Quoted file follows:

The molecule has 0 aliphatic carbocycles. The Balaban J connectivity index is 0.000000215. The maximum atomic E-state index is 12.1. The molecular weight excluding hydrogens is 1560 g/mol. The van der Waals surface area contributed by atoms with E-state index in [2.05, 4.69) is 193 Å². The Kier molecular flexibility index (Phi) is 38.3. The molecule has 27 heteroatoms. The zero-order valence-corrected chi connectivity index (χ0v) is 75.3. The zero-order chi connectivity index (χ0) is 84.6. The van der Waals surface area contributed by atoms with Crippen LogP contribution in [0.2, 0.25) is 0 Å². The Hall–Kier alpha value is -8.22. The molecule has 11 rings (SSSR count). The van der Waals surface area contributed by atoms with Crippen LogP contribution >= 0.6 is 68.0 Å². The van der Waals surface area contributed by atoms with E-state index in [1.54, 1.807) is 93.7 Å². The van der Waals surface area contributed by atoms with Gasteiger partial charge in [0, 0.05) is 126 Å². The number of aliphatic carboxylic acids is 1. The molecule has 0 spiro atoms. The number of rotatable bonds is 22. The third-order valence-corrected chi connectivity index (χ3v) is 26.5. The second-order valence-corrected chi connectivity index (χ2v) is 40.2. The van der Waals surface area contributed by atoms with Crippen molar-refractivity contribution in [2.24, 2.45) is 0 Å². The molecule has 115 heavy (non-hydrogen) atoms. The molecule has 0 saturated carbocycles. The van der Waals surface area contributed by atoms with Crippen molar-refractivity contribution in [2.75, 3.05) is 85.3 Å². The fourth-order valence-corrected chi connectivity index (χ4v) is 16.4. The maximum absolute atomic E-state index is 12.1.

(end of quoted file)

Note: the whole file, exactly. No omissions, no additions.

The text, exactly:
The molecule has 0 aliphatic carbocycles. The Balaban J connectivity index is 0.000000215. The maximum atomic E-state index is 12.1. The molecular weight excluding hydrogens is 1560 g/mol. The van der Waals surface area contributed by atoms with E-state index in [2.05, 4.69) is 193 Å². The Kier molecular flexibility index (Phi) is 38.3. The molecule has 27 heteroatoms. The zero-order valence-corrected chi connectivity index (χ0v) is 75.3. The zero-order chi connectivity index (χ0) is 84.6. The van der Waals surface area contributed by atoms with Crippen LogP contribution in [0.2, 0.25) is 0 Å². The Hall–Kier alpha value is -8.22. The molecule has 11 rings (SSSR count). The van der Waals surface area contributed by atoms with Crippen LogP contribution >= 0.6 is 68.0 Å². The van der Waals surface area contributed by atoms with E-state index in [1.54, 1.807) is 93.7 Å². The van der Waals surface area contributed by atoms with Gasteiger partial charge in [0, 0.05) is 126 Å². The number of aliphatic carboxylic acids is 1. The molecule has 0 spiro atoms. The number of rotatable bonds is 22. The third-order valence-corrected chi connectivity index (χ3v) is 26.5. The second-order valence-corrected chi connectivity index (χ2v) is 40.2. The van der Waals surface area contributed by atoms with Crippen molar-refractivity contribution in [2.24, 2.45) is 0 Å². The molecule has 115 heavy (non-hydrogen) atoms. The molecule has 0 saturated carbocycles. The van der Waals surface area contributed by atoms with Crippen molar-refractivity contribution in [2.75, 3.05) is 85.3 Å². The fourth-order valence-corrected chi connectivity index (χ4v) is 16.4. The maximum absolute atomic E-state index is 12.1.